What was the manner in which Christ was treated, when he thus came as a man of sorrows to atone for our sins? "He was despised and rejected by men, a man of sorrows, and familiar with suffering. Like one from whom men hide their faces he was despised, and we esteemed him not." How literally this prediction was fulfilled, we have already seen. Yet who but an inspired prophet would have predicted that such would be the reception of such a person, coming from Heaven on such a design? We would naturally expect that he would be received with the most lively emotions and demonstrations of grateful joy, by the beings whom he came to save.

Even after we were told that, instead of thus receiving, they rejected and condemned him — we would have expected that when they saw his lamb-like patience and meekness, and heard him praying for his murderers — they would have relented and spared him. And when this could not prevail, we would have hoped that themiracles which attended his crucifixion, and especially his resurrection from the dead — would convince them of their error, and cause them to relent. But none of these things, nor all of them united, could conquer the inveterate malice of his enemies!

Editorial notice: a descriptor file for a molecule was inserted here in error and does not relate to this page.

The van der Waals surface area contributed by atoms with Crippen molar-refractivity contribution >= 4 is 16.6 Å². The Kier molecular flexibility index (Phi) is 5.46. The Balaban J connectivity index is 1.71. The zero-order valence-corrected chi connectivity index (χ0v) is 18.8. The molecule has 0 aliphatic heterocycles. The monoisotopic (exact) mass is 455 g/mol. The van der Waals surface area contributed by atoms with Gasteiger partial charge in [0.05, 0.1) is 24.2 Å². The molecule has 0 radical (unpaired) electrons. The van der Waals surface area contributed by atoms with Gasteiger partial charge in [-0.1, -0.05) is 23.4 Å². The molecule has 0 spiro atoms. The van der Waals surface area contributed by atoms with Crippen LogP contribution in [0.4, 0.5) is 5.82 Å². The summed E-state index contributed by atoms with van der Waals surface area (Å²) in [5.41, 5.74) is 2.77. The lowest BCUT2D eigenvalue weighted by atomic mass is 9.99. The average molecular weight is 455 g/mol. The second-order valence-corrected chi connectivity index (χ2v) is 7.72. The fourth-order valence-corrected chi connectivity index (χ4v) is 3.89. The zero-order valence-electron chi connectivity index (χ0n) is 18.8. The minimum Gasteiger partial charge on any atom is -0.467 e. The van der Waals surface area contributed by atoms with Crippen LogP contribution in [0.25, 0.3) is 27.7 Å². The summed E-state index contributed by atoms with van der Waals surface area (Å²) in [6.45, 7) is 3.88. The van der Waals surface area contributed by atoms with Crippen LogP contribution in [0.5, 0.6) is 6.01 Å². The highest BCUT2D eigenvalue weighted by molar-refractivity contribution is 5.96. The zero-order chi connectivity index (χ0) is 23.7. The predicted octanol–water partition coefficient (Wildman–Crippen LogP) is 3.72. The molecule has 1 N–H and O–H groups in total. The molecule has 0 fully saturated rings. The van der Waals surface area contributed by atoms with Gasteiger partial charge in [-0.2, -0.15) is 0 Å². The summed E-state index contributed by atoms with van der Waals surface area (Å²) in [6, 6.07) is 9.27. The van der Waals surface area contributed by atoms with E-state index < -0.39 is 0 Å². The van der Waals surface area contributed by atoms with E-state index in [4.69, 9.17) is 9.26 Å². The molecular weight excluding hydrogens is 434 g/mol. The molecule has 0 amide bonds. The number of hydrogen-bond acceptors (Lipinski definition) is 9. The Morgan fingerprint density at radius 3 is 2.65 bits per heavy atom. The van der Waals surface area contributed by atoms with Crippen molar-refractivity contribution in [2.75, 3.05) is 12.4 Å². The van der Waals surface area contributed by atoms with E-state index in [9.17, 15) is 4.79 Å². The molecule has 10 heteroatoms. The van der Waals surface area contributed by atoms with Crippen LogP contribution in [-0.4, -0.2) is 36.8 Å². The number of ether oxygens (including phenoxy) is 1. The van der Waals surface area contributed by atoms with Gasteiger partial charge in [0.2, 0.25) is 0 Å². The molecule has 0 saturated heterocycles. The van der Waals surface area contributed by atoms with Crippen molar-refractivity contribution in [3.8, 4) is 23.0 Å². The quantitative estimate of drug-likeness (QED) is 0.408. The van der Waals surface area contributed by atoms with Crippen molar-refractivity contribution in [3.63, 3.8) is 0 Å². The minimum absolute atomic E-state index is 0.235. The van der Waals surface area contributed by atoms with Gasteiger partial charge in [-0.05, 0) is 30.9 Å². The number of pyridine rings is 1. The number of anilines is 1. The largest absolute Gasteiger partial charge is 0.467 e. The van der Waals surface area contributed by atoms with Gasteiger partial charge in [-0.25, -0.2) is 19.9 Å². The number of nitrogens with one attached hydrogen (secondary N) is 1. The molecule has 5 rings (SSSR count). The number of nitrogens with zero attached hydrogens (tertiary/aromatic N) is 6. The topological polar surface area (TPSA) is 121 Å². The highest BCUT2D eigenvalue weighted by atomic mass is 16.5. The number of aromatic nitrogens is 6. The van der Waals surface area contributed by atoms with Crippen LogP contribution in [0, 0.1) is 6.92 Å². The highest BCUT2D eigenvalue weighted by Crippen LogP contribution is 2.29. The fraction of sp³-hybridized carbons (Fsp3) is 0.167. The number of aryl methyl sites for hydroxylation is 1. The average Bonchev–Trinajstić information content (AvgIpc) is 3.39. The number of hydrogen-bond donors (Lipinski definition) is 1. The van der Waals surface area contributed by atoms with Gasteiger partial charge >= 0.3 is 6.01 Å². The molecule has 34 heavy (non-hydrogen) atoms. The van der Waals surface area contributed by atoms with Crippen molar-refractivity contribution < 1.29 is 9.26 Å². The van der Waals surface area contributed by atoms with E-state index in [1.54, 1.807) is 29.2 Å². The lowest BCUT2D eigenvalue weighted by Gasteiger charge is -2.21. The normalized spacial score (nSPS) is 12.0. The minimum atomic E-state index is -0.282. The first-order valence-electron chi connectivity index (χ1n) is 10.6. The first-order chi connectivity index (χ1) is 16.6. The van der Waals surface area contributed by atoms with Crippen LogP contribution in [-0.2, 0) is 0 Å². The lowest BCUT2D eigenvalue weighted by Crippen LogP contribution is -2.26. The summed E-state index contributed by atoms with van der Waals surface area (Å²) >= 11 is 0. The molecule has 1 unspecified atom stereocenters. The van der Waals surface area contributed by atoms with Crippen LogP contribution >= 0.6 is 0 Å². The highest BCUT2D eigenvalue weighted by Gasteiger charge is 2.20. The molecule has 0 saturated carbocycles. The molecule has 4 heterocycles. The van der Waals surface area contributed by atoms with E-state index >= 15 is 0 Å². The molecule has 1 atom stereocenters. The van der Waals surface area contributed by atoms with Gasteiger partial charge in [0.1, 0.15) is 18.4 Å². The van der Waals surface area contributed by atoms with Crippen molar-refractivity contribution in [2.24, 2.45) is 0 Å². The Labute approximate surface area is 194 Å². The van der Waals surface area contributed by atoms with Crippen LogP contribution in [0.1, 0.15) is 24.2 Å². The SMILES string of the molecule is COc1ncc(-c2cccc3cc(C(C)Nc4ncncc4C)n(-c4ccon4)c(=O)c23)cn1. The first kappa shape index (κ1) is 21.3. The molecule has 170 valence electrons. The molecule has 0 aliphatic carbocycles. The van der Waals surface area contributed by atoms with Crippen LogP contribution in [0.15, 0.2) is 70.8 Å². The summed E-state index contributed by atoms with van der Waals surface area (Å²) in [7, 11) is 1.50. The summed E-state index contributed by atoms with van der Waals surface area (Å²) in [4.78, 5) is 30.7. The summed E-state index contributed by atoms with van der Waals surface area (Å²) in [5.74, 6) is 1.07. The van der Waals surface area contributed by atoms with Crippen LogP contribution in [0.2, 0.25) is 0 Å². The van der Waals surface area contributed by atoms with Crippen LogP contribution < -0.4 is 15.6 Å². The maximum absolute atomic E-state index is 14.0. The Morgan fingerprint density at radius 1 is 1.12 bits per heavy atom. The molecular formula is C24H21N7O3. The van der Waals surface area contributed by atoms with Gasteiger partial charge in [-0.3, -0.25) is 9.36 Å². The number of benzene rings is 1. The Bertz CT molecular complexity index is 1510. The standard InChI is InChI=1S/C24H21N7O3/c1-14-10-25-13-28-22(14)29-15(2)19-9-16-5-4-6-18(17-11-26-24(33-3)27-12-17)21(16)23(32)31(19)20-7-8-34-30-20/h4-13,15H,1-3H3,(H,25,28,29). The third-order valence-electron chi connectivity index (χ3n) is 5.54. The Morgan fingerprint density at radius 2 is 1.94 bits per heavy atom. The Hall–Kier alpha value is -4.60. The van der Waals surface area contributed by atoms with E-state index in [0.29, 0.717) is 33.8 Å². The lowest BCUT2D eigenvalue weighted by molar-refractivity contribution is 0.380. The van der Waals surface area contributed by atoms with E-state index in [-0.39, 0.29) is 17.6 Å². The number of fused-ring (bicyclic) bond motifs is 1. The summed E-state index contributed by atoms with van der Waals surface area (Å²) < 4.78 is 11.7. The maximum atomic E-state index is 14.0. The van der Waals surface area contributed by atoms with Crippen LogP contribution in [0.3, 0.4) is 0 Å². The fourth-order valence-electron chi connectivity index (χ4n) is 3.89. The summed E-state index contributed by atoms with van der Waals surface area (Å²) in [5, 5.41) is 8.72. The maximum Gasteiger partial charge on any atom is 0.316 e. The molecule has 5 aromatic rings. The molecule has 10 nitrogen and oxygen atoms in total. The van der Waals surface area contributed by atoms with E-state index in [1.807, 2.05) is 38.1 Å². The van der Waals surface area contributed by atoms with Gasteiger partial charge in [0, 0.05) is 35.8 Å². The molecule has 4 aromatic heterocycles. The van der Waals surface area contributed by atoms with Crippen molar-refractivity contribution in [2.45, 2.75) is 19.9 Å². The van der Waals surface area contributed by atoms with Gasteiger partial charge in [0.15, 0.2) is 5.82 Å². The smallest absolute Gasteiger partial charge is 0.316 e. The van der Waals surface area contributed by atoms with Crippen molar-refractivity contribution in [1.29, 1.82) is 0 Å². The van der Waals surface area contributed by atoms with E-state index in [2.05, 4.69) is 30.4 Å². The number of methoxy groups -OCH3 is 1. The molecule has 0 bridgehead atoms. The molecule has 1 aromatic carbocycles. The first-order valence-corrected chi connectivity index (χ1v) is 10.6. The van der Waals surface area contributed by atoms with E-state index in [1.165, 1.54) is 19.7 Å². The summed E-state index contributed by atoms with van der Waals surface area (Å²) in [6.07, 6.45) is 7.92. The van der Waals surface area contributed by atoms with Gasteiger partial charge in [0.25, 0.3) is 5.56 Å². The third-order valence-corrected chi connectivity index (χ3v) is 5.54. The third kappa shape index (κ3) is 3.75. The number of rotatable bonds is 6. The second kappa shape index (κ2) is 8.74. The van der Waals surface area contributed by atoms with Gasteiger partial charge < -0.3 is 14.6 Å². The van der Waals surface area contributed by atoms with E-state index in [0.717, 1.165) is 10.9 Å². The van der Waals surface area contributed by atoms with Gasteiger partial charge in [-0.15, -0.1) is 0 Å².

Living and dying, rising and reigning, he was still despised and rejected by men. Neither his miracles, nor his sorrows, nor his meekness, nor his patience — could shield him from hatred and contempt.

But what was his crime? What had he done? I answer, he was good — and went everywhere doing good; he dared to speak the truth; he reproved men for their sins, he testified to the world that its deeds were evil. Above all, he bore the image of God — of that holy God whom sinners hate. These were crimes never to be forgiven; crimes, for which nothing but his blood could atone; crimes, which in their view rendered him unworthy of that commiseration which men usually feel for the vilest malefactors when in the agonies of death.